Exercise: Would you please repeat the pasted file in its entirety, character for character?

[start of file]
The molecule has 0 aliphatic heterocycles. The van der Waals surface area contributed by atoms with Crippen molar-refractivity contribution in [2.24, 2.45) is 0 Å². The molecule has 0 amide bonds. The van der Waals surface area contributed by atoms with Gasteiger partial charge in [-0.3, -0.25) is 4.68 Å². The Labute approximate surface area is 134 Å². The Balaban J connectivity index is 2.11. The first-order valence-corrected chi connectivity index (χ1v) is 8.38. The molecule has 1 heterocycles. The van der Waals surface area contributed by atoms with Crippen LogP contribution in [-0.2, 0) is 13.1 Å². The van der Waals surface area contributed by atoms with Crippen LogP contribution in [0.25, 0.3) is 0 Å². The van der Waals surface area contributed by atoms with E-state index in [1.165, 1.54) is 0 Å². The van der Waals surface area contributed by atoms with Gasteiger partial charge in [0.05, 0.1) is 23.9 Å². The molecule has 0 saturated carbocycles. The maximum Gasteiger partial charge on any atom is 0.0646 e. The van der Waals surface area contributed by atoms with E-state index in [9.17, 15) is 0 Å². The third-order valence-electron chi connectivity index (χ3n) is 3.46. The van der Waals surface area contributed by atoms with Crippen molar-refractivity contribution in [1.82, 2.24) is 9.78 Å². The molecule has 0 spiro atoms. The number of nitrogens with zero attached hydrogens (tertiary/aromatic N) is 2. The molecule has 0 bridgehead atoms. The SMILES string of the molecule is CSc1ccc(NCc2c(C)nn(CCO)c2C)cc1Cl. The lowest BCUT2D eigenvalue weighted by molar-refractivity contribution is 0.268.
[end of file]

The molecule has 0 aliphatic heterocycles. The van der Waals surface area contributed by atoms with Crippen molar-refractivity contribution in [2.24, 2.45) is 0 Å². The molecule has 0 amide bonds. The van der Waals surface area contributed by atoms with Gasteiger partial charge in [-0.3, -0.25) is 4.68 Å². The Labute approximate surface area is 134 Å². The Balaban J connectivity index is 2.11. The first-order valence-corrected chi connectivity index (χ1v) is 8.38. The molecule has 1 heterocycles. The van der Waals surface area contributed by atoms with Crippen LogP contribution in [-0.2, 0) is 13.1 Å². The van der Waals surface area contributed by atoms with Crippen LogP contribution in [0.25, 0.3) is 0 Å². The van der Waals surface area contributed by atoms with E-state index in [1.165, 1.54) is 0 Å². The van der Waals surface area contributed by atoms with Gasteiger partial charge in [0.05, 0.1) is 23.9 Å². The molecule has 0 saturated carbocycles. The maximum Gasteiger partial charge on any atom is 0.0646 e. The van der Waals surface area contributed by atoms with E-state index in [9.17, 15) is 0 Å². The third-order valence-electron chi connectivity index (χ3n) is 3.46. The van der Waals surface area contributed by atoms with Crippen molar-refractivity contribution in [1.82, 2.24) is 9.78 Å². The molecule has 0 spiro atoms. The number of nitrogens with zero attached hydrogens (tertiary/aromatic N) is 2. The molecule has 0 bridgehead atoms. The SMILES string of the molecule is CSc1ccc(NCc2c(C)nn(CCO)c2C)cc1Cl. The lowest BCUT2D eigenvalue weighted by molar-refractivity contribution is 0.268.